Microbes produce hydrogen from waste: Researchers: Hong Liu, postdoctoral researcher in environmental engineering; Stephen Grot, president and founder of Ion Power, Inc.; and Bruce Logan, Penn State professor of environmental engineering. "Using a new electrically-assisted microbial fuel cell (MFC) that does not require oxygen, .. bacteria [produce] four times as much hydrogen directly out of biomass than can be generated typically by fermentation alone. ..
Bruce Logan says, "This MFC process is not limited to using only carbohydrate-based biomass for hydrogen production like conventional fermentation processes. We can theoretically use our MFC to obtain high yields of hydrogen from any biodegradable, dissolved, organic matter -- human, agricultural or industrial wastewater, for example -- and simultaneously clean the wastewater. While there is likely insufficient waste biomass to sustain a global hydrogen economy, this form of renewable energy production may help offset the substantial costs of wastewater treatment as well as provide a contribution to nations able to harness hydrogen as an energy source." ..
hydrogen production by bacterial fermentation is currently limited by the "fermentation barrier" -- the fact that bacteria, without a power boost, can only convert carbohydrates to a limited amount of hydrogen and a mixture of "dead end" fermentation end products such as acetic and butyric acids. However, giving the bacteria a small assist with a tiny amount of electricity -- about 0.25 volts or a small fraction of the voltage needed to run a typical 6 volt cell phone -- they can leap over the fermentation barrier and convert a "dead end" fermentation product, acetic acid, into carbon dioxide and hydrogen. Logan notes, "Basically, we use the same microbial fuel cell we developed to clean wastewater and produce electricity. However, to produce hydrogen, we keep oxygen out of the MFC and add a small amount of power into the system." .. 11:59:07 PM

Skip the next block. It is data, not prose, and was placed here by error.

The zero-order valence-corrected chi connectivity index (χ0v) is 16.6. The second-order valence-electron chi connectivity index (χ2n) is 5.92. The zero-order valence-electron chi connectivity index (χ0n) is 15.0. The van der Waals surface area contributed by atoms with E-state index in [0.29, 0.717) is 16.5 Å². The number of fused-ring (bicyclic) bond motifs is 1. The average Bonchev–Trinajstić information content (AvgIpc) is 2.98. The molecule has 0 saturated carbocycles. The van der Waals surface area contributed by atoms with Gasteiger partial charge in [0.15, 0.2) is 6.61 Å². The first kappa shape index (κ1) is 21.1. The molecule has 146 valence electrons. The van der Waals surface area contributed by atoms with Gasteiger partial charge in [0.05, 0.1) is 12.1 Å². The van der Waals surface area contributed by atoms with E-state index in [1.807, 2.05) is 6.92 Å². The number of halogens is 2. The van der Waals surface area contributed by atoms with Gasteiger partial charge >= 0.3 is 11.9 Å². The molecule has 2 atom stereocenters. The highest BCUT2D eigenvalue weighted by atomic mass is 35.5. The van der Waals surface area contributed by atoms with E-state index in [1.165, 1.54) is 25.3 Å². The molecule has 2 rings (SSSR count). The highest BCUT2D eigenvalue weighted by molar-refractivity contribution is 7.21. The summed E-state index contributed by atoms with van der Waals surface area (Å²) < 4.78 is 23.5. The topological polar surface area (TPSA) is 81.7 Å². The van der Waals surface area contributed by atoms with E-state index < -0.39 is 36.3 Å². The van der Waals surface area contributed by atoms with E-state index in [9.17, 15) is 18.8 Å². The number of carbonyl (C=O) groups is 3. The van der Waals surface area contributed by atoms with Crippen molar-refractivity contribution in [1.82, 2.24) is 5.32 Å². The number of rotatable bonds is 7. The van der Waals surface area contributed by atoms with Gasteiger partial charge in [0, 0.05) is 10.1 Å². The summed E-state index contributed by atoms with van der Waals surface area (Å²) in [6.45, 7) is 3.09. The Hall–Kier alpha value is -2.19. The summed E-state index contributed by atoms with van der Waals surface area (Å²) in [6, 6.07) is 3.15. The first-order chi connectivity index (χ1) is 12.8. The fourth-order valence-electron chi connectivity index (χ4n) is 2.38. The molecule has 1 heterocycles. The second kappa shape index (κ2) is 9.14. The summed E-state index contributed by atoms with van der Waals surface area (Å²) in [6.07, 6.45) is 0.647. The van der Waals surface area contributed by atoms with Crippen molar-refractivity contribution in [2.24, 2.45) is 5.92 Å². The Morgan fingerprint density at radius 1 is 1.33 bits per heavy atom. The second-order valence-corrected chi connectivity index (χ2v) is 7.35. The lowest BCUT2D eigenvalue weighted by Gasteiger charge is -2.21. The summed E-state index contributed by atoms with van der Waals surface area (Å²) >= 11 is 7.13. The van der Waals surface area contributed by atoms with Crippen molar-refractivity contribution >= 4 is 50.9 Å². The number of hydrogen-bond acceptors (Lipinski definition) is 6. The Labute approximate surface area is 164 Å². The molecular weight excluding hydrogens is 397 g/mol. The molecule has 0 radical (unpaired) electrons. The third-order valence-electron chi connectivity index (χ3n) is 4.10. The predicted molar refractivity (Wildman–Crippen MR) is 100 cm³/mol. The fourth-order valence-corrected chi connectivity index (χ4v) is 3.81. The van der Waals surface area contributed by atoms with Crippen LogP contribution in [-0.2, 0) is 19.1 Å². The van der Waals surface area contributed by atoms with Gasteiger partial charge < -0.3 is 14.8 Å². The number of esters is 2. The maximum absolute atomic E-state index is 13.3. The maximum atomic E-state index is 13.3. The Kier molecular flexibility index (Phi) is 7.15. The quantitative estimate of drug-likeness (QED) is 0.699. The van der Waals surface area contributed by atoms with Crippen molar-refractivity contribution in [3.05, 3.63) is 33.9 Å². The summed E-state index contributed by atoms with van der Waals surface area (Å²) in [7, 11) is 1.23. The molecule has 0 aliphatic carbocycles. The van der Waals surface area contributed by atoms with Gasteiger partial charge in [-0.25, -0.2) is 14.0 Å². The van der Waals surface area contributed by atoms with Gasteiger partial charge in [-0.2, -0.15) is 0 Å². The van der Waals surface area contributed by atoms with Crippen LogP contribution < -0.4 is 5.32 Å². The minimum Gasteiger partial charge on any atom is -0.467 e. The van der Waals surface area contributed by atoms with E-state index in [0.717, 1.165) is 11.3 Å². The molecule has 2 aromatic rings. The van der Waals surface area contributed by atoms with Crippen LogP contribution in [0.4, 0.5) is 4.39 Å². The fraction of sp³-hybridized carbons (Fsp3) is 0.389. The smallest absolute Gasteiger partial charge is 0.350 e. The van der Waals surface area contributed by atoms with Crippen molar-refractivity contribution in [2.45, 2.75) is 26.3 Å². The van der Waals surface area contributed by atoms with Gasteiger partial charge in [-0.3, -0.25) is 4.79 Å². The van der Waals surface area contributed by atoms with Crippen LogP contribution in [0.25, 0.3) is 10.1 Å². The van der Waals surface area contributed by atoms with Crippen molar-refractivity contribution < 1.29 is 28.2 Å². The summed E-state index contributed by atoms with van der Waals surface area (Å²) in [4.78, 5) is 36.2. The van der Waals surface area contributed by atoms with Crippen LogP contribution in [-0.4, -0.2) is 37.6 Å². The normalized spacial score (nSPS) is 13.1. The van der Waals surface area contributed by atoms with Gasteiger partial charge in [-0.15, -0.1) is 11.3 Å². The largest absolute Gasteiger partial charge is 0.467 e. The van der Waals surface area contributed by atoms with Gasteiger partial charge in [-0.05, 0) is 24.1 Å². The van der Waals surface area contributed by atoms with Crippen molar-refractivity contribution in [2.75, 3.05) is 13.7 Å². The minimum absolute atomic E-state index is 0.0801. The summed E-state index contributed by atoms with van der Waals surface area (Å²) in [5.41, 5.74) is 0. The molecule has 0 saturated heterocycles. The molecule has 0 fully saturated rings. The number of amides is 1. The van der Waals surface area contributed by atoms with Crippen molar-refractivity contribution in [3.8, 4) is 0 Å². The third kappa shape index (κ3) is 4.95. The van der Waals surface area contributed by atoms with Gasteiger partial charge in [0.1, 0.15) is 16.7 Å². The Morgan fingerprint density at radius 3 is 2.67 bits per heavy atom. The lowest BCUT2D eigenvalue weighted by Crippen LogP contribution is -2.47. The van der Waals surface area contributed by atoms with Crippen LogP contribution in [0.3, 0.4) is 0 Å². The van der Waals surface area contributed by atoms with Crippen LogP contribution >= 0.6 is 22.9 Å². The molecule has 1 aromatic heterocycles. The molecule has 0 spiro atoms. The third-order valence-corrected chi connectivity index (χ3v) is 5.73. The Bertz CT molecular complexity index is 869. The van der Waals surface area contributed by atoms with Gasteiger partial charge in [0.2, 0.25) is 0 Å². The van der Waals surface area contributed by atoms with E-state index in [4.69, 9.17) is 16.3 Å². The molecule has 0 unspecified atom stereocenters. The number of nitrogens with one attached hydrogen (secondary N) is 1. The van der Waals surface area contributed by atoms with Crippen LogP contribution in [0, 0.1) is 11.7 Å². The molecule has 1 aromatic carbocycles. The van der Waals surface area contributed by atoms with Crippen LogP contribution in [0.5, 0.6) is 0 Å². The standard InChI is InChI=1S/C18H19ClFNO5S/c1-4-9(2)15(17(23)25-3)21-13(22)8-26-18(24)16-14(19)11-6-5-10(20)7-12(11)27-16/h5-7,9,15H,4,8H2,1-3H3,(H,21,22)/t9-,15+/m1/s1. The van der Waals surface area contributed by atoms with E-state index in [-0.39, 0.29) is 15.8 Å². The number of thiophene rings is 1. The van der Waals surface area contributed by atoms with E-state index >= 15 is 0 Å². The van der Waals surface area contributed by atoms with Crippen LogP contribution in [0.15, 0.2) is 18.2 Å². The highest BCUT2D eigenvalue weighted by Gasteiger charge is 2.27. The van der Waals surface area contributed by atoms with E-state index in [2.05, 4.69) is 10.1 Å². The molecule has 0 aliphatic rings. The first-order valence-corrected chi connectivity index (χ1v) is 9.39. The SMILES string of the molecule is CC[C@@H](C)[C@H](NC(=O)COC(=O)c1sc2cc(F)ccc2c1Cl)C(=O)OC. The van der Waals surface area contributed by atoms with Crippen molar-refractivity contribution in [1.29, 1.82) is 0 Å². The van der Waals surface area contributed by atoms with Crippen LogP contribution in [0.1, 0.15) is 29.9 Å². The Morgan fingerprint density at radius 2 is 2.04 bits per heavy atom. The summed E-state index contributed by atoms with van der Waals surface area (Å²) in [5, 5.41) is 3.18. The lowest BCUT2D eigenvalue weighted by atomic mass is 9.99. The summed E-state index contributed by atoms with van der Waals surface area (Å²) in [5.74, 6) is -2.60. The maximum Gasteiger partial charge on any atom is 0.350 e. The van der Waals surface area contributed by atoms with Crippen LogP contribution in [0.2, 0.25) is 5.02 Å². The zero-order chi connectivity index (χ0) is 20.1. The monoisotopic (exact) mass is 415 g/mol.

The researchers call their hydrogen-producing MFC a BioElectrochemically-Assisted Microbial Reactor or BEAMR. The BEAMR not only produces hydrogen but simultaneously cleans the wastewater used as its feedstock. It uses about one-tenth of the voltage needed for electrolysis, the process that uses electricity to break water down into hydrogen and oxygen. " If this would work at a scale suitable for rural power cooperatives, it might prove useful to allow rural communities to become self-sufficient in fuel. They have agricultural waste; their equipment and vehicles are relatively easy to convert even today to burn hydrogen; and the rural power systems often have small amounts of excess but hard to market electric power (eg, from wind or small hydro).